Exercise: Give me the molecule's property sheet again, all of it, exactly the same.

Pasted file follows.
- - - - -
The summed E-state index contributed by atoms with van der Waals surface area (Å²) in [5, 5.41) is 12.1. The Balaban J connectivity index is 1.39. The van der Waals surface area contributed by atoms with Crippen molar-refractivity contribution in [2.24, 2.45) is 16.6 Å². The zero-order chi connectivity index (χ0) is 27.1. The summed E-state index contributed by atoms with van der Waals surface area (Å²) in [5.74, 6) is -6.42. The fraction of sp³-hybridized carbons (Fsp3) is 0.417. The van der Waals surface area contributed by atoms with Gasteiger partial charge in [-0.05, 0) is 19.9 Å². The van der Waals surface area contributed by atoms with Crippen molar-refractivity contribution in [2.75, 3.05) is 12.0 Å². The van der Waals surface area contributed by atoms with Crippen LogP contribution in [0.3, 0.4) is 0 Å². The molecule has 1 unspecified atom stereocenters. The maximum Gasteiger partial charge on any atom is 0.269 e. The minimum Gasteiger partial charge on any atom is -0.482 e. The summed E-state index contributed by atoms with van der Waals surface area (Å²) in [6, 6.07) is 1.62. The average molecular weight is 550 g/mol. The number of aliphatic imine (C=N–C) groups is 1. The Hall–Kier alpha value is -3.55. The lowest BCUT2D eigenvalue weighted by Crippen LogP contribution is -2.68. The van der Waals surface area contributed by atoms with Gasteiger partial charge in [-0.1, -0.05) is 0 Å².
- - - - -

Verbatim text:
The summed E-state index contributed by atoms with van der Waals surface area (Å²) in [5, 5.41) is 12.1. The Balaban J connectivity index is 1.39. The van der Waals surface area contributed by atoms with Crippen molar-refractivity contribution in [2.24, 2.45) is 16.6 Å². The zero-order chi connectivity index (χ0) is 27.1. The summed E-state index contributed by atoms with van der Waals surface area (Å²) in [5.74, 6) is -6.42. The fraction of sp³-hybridized carbons (Fsp3) is 0.417. The van der Waals surface area contributed by atoms with Gasteiger partial charge in [-0.05, 0) is 19.9 Å². The van der Waals surface area contributed by atoms with Crippen molar-refractivity contribution in [2.75, 3.05) is 12.0 Å². The van der Waals surface area contributed by atoms with Crippen LogP contribution in [0.3, 0.4) is 0 Å². The molecule has 1 unspecified atom stereocenters. The maximum Gasteiger partial charge on any atom is 0.269 e. The minimum Gasteiger partial charge on any atom is -0.482 e. The summed E-state index contributed by atoms with van der Waals surface area (Å²) in [6, 6.07) is 1.62. The average molecular weight is 550 g/mol. The number of aliphatic imine (C=N–C) groups is 1. The Hall–Kier alpha value is -3.55. The lowest BCUT2D eigenvalue weighted by Crippen LogP contribution is -2.68. The van der Waals surface area contributed by atoms with Gasteiger partial charge in [-0.1, -0.05) is 0 Å².